Browsing by Author "Hoeschele, Marisa"
Now showing 1 - 8 of 8
Results Per Page
- ItemAbsolute pitch in boreal chickadees and humans: exceptions that test a phylogenetic rule(2010) Weisman, Ronald G.; Balkwill, Laura-Lee; Hoeschele, Marisa; Moscicki, Michele; Bloomfield, Laurie L.; Sturdy, Christopher B.This research examined generality of the phylogenetic rule that birds discriminate frequency ranges more accurately than mammals. Human absolute pitch chroma possessors accurately tracked transitions between frequency ranges. Independent tests showed that they used note naming (pitch chroma) to remap the tones into ranges; neither possessors nor nonpossessors were accurate at octave (pitch height) naming. Boreal chickadees discriminated frequency ranges less accurately than other birds; they tracked reward across several lower frequency ranges but failed at frequencies over 4000 Hz. The results revealed the error of describing species differences solely in terms of their discrimination of frequency ranges. Exceptions to the rule disappear when the rule is restated in terms of underlying mechanism: birds are superior to mammals in the ability to use absolute pitch height perception to discriminate pitches and ranges of pitches.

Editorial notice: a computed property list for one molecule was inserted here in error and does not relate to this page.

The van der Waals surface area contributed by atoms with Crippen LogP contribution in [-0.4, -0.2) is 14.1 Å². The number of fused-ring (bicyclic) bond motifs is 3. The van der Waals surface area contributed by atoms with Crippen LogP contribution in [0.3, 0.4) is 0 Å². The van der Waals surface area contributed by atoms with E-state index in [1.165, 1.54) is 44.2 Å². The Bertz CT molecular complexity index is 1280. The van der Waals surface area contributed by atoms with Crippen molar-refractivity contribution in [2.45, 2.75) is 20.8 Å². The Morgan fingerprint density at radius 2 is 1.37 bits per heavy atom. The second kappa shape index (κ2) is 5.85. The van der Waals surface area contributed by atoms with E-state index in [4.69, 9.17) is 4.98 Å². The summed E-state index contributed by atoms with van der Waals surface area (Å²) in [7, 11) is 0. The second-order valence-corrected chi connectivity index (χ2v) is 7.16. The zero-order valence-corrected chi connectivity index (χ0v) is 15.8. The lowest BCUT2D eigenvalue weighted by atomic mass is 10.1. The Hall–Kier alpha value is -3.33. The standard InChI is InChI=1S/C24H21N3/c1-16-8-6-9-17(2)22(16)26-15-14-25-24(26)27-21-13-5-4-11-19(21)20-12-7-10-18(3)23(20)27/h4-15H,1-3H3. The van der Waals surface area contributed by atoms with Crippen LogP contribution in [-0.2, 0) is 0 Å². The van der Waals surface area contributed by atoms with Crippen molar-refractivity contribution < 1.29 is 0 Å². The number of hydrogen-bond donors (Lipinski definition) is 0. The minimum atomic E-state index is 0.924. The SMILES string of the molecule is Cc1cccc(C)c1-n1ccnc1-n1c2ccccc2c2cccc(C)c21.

- ItemBlack-capped chickadees Poecile atricapillus sing at higher pitches with elevated anthropogenic noise, but not with decreasing canopy cover(2012) Proppe, Darren S.; Avey, Marc T.; Hoeschele, Marisa; Moscicki, Michele; Farrell, Tara M.; St Clair, Colleen Cassady; Sturdy, Christopher B.Several songbird species sing at higher frequencies (i.e. higher pitch) when anthropogenic noise levels are elevated. Such frequency shifting is thought to be an adaptation to prevent masking of bird song by anthropogenic noise. However, no study of this phenomenon has examined how vegetative differences between noisy and quiet sites influence frequency shifting. Variation in vegetative structure is important because the acoustic adaptation hypothesis predicts that birds in more open areas should also sing at higher frequencies. Thus, vegetative structure may partially explain the observation of higher frequency songs in areas with high levels of anthropogenic noise. To distinguish between frequency shifting due to noise or vegetative structure we recorded the songs of black-capped chickadees Poecile atricapillus vocalizing in high and low noise sites with open and closed canopy forests. Consistent with the noise-dependent frequency hypothesis, black-capped chickadees sang at higher frequencies in high noise sites than in low noise sites. In contrast, birds did not sing at higher frequencies in sites with more open canopies. These results suggest that frequency shifting in chickadees is more strongly related to ambient noise levels than to vegetative structure. A second frequency measure, inter-note ratio, was reduced at higher levels of canopy cover. We speculate that this may be due to a non-random distribution of dominant males. In sum, our results support the hypothesis that some birds sing at higher frequencies to avoid overlap with anthropogenic noise, but suggest that vegetative structure may play a role in the modification of other song traits.